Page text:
Styles of Communication, Vol 1, No 1 (2009)

The Abject, the Object, and the Thing

Todd Kesselman


Julia Kristeva’s conception of the abject should be read as the inheritor of modernist aesthetics, as inaugurated by Kant. If Kant’s Critique of Judgment opens up the possibility that aesthetic reflective judgment is a condition of possibility for scientific rationality, then Kristeva’s “abject,” as it relates to her conception of the sacred, situates this movement within the immanent sensuality of the world and the often repudiated aspects of the body and their role in the production of meaning. Taken together, these themes offer a means by which to see philosophy itself as a work of historical mourning, through its proximity or distance to its truth, and in turn, this reading suggests Kristeva’s significant contribution to the philosophical tradition.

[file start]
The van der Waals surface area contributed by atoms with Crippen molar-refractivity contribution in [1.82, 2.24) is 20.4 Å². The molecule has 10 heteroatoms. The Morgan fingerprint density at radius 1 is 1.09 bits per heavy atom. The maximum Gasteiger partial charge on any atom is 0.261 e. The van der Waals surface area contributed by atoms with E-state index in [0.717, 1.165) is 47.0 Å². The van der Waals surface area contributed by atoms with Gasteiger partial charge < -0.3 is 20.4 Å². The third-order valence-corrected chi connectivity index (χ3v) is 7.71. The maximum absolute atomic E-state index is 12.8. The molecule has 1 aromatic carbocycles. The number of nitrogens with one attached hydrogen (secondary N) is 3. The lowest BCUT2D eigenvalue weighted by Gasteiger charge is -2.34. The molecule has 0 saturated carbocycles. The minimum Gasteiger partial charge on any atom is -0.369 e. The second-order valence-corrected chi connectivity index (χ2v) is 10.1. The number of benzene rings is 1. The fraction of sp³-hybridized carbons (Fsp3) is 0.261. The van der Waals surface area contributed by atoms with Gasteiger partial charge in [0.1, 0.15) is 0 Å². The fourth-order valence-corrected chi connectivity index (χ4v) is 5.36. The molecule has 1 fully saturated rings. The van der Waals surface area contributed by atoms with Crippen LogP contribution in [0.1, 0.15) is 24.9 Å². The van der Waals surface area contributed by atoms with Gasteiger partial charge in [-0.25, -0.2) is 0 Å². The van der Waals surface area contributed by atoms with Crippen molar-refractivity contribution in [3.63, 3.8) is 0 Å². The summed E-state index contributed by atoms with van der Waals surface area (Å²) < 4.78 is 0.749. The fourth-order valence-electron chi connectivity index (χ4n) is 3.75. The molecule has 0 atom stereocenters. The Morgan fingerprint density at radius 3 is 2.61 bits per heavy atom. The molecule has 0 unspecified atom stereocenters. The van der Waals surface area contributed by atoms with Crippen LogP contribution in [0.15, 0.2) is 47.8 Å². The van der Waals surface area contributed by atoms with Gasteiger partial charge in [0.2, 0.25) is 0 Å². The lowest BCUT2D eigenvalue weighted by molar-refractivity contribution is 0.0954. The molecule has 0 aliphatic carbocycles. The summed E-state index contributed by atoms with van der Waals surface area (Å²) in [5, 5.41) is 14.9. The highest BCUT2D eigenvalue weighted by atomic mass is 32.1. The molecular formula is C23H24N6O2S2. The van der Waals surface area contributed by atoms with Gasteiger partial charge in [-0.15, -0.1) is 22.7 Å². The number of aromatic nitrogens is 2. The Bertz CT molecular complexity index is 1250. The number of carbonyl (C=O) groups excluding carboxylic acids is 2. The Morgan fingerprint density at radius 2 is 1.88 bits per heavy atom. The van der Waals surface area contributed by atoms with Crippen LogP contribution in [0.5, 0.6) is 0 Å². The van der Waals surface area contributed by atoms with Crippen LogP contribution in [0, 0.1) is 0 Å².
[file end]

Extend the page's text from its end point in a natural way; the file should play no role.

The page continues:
Full Text: PDF


  • There are currently no refbacks.
Creative Commons License
This work is licensed under a Creative Commons Attribution 4.0 International License.